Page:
Press Releases

Database Documents Names for More Than 150,000 Diptera Species

From USDA-ARS, Beltsville, MD USA, 29 August 2008

FLYTREE major collaborator and United States Department of Agriculture’s (USDA) “Agricultural Research Service (ARS) entomologist F. Chris Thompson headed up efforts to accurately identify and name almost 157,000 flies, gnats, maggots, midges, mosquitoes and related species in the order Diptera.”…

Fruit Fly Diversity is in the Details

From USDA-ARS, Beltsville, MD USA, 16 May 2008

USDA-ARS molecular biologist and FLYTREE collaborator, Sonja Scheffer, and her colleagues show that using plant niche diversity alone to estimate species diversity of the related insect fauna, using tropical fruit flies in the genusBlepharoneura as an example, can result in an underestimate of real diversity of the system. …

On the Fly: The Interactive Atlas and Key to Australian Fly Families wins Whitley Book Award

From CSIRO, Canberra, Australia, 17 Sept. 2007

Dr. David Yeates (Australian Biological Resources Study Center for Biological Information Technology) proudly accepted the 2007 Whitley Book Awards Certificate of Commendation from the Royal Zoological Society of New South Wales for On The Fly, judged by the Society to be the best book in the category, “Interactive Atlas and Key.” …

Mighty Midges

From the Antarctic Sun, 22 Jan. 2006

Is it any wonder that the only free-living insect on Antarctica is a fly? Richard Lee and David Denlinger and their graduate students are studying Belgica antarctica, a flightless chironomid fly endemic to this continent, and the only species in the genus Belgica. Hear more about their studies from their website.

Scientist Heads $2.4 Million Project to Map Flies’ Family Tree

From North Carolina State University, 11 Dec. 2003

An international research team headed by a North Carolina State University entomologist has won a $2.4 million grant to fill a tall order – the order Diptera, that is.

As part of a massive National Science Foundation-funded effort called Assembling the Tree of Life, the team is creating a better picture of the evolutionary and genetic ties that link some 125,000 fly species that make up the order. The Tree of Life project – rooted in Charles Darwin’s concept that all of life, from the smallest microorganism to the largest vertebrate, is genetically connected – aims to pull together a family tree for all 1.7 million known living species. …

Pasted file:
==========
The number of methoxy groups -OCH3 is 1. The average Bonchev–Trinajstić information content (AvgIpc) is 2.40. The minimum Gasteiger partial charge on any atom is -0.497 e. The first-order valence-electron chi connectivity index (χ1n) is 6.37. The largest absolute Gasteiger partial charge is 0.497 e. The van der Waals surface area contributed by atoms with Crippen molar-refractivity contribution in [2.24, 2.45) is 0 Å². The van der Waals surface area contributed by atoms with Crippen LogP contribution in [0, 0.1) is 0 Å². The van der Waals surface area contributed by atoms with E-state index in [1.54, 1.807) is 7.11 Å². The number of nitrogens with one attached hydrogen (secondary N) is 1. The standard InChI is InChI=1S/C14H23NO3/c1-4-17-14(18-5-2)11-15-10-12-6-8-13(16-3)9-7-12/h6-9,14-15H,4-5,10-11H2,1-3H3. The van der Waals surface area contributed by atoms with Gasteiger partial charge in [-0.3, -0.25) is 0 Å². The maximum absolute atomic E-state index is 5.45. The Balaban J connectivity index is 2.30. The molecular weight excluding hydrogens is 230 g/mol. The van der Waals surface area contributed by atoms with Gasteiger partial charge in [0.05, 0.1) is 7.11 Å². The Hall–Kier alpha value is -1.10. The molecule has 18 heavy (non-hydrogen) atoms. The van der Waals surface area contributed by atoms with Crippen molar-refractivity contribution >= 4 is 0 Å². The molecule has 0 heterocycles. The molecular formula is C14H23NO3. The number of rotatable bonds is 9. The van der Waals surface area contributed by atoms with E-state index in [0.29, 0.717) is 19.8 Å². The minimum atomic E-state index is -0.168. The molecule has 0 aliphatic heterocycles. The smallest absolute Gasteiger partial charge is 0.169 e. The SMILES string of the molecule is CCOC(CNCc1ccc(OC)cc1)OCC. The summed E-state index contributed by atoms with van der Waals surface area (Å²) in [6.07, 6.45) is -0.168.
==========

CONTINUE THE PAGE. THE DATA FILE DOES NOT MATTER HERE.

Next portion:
Flyodiversity under world-wide scrutiny

From CSIRO in Canberra, Australia, 4 Nov. 2003:

Australian researchers are to join a major international research project into the evolutionary history of flies.

“A big part of biodiversity is actually ‘flyodiversity’,” says Dr David Yeates. “Of nearly two million living species known to science – and there are many more yet to be discovered – around 10% are flies ( Diptera ) of some sort.”  …

Flies key to evolution study

From the Taipei Times and The Observer, London, 16 November 2003:

A major study of man’s constant companion could have important implications for the development of evolutionary theory.

Flies have been around for at least 250 million years, surviving global warming and freezing and major “extinction events” such as that which wiped out the dinosaurs. Yet we know surprisingly little about this constant and frequently irritating companion to man and animal life.

In an attempt to rectify this, Australian scientists have joined a global effort to map the genetic structure and evolutionary history of the fly which could also entail a major rethink of Darwinian principles. One of them, David Yeates, an entomologist, describes the task as “an incredibly important project considering flies comprise about 10 percent of animal life forms on the planet.” …